May 30 (Bloomberg) -- Google Inc.’s Motorola Mobility unit plans to shut down its factory in Texas after about a year amid the high cost of making smartphones in the U.S.
The handset unit, which Lenovo Group Ltd. agreed to buy for $2.91 billion earlier this year, will shutter the plant in Fort Worth by the end of the year, the company said in an e-mailed statement today. The facility, which had more than 3,500 workers at its peak, now has about 700, who are mostly employed by manufacturing partner Flextronics International Ltd.
The plant’s closing follows sluggish sales for the high-end Moto X smartphone, which hampered Motorola’s ability to reach economies of scale, the company said. Costs for shipping parts and labor are lower at overseas operations. The manufacturer has more recently rolled out lower-cost handsets that target consumers in emerging markets.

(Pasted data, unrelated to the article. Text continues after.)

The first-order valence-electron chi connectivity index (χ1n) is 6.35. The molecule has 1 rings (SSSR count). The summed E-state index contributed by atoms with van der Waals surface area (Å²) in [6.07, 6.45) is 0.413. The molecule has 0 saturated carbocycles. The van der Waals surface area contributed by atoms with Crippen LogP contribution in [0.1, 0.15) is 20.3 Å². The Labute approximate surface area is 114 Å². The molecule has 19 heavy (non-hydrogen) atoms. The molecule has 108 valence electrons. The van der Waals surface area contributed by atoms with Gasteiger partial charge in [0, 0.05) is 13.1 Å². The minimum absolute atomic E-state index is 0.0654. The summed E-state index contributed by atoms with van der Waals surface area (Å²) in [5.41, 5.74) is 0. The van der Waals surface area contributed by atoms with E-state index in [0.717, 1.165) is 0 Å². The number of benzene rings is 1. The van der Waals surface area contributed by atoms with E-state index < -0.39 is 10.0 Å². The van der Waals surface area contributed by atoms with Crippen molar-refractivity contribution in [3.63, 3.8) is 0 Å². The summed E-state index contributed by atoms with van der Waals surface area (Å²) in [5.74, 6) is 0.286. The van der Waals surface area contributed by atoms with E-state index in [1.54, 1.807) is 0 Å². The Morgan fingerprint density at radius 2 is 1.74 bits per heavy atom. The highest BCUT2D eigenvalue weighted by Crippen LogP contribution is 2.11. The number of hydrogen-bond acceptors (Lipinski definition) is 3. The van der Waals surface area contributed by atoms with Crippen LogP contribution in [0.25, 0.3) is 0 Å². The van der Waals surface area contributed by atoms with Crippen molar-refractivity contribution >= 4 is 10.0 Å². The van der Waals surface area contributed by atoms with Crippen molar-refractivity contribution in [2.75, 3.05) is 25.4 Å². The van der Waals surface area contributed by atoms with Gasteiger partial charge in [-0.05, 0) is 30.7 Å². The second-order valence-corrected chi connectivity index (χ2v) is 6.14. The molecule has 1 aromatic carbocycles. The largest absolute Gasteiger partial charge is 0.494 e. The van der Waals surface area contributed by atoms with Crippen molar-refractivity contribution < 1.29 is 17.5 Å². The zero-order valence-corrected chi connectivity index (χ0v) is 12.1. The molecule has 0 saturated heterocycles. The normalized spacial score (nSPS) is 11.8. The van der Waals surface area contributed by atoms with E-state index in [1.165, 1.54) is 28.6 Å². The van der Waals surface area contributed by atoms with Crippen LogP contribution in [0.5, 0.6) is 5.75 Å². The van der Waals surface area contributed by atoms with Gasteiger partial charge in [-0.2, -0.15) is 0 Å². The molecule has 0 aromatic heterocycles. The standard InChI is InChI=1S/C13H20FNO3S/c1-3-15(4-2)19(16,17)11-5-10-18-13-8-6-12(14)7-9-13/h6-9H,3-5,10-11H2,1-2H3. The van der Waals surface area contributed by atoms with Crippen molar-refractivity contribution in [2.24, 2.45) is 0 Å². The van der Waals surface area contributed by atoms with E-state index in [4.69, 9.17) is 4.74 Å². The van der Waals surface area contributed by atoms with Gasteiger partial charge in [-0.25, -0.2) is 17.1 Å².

Motorola’s plant was part of a wave of U.S. companies bringing manufacturing back to domestic plants after years of importing products from Asia. Such moves were greeted with much fanfare and seen as a way to woo customers in the U.S. who prefer to buy locally made products. Apple Inc. has also started some assembly and component work in Texas and Arizona.
The pending sale of Motorola to Lenovo had no bearing on the decision, the company said.
The plant closing was first reported in the Wall Street Journal today.
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